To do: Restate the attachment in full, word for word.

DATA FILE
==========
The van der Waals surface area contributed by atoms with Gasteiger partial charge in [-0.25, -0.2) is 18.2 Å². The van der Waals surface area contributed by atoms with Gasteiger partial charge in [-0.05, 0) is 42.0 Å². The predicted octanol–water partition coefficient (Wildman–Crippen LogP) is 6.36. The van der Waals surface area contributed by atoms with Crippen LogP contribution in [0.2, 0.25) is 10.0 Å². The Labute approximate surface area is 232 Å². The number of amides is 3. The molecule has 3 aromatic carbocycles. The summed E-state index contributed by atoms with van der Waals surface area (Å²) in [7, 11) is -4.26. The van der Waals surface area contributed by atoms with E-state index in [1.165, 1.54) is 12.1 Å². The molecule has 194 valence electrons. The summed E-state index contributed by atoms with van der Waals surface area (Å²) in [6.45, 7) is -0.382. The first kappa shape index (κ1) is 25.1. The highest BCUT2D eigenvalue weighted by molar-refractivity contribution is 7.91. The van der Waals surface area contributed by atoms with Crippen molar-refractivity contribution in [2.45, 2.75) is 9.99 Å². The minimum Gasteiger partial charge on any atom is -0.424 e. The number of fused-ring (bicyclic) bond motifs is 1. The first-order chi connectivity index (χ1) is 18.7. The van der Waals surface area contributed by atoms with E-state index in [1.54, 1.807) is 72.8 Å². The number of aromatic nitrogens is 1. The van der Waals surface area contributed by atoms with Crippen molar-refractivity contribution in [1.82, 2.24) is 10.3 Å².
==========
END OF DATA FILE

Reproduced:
The van der Waals surface area contributed by atoms with Gasteiger partial charge in [-0.25, -0.2) is 18.2 Å². The van der Waals surface area contributed by atoms with Gasteiger partial charge in [-0.05, 0) is 42.0 Å². The predicted octanol–water partition coefficient (Wildman–Crippen LogP) is 6.36. The van der Waals surface area contributed by atoms with Crippen LogP contribution in [0.2, 0.25) is 10.0 Å². The Labute approximate surface area is 232 Å². The number of amides is 3. The molecule has 3 aromatic carbocycles. The summed E-state index contributed by atoms with van der Waals surface area (Å²) in [7, 11) is -4.26. The van der Waals surface area contributed by atoms with E-state index in [1.165, 1.54) is 12.1 Å². The molecule has 194 valence electrons. The summed E-state index contributed by atoms with van der Waals surface area (Å²) in [6.45, 7) is -0.382. The first kappa shape index (κ1) is 25.1. The highest BCUT2D eigenvalue weighted by molar-refractivity contribution is 7.91. The van der Waals surface area contributed by atoms with Crippen molar-refractivity contribution in [2.45, 2.75) is 9.99 Å². The minimum Gasteiger partial charge on any atom is -0.424 e. The number of fused-ring (bicyclic) bond motifs is 1. The first-order chi connectivity index (χ1) is 18.7. The van der Waals surface area contributed by atoms with E-state index in [1.54, 1.807) is 72.8 Å². The number of aromatic nitrogens is 1. The van der Waals surface area contributed by atoms with Crippen molar-refractivity contribution in [1.82, 2.24) is 10.3 Å².